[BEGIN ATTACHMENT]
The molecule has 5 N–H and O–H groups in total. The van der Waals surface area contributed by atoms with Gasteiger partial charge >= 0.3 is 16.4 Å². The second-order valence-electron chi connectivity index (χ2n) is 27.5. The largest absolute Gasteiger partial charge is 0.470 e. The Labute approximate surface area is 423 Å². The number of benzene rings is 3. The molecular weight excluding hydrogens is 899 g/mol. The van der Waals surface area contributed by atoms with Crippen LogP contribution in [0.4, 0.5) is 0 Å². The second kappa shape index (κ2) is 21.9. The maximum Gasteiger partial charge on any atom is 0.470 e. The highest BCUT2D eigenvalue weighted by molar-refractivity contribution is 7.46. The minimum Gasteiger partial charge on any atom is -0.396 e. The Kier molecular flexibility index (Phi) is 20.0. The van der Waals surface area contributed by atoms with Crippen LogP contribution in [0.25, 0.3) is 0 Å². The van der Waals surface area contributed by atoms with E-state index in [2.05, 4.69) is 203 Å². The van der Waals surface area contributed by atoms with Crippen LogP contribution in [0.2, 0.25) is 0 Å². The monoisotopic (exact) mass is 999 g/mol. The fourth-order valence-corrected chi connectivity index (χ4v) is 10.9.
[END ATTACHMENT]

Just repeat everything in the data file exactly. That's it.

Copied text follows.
The molecule has 5 N–H and O–H groups in total. The van der Waals surface area contributed by atoms with Gasteiger partial charge >= 0.3 is 16.4 Å². The second-order valence-electron chi connectivity index (χ2n) is 27.5. The largest absolute Gasteiger partial charge is 0.470 e. The Labute approximate surface area is 423 Å². The number of benzene rings is 3. The molecular weight excluding hydrogens is 899 g/mol. The van der Waals surface area contributed by atoms with Crippen LogP contribution in [0.4, 0.5) is 0 Å². The second kappa shape index (κ2) is 21.9. The maximum Gasteiger partial charge on any atom is 0.470 e. The highest BCUT2D eigenvalue weighted by molar-refractivity contribution is 7.46. The minimum Gasteiger partial charge on any atom is -0.396 e. The Kier molecular flexibility index (Phi) is 20.0. The van der Waals surface area contributed by atoms with Crippen LogP contribution in [0.25, 0.3) is 0 Å². The van der Waals surface area contributed by atoms with E-state index in [2.05, 4.69) is 203 Å². The van der Waals surface area contributed by atoms with Crippen LogP contribution in [0.2, 0.25) is 0 Å². The monoisotopic (exact) mass is 999 g/mol. The fourth-order valence-corrected chi connectivity index (χ4v) is 10.9.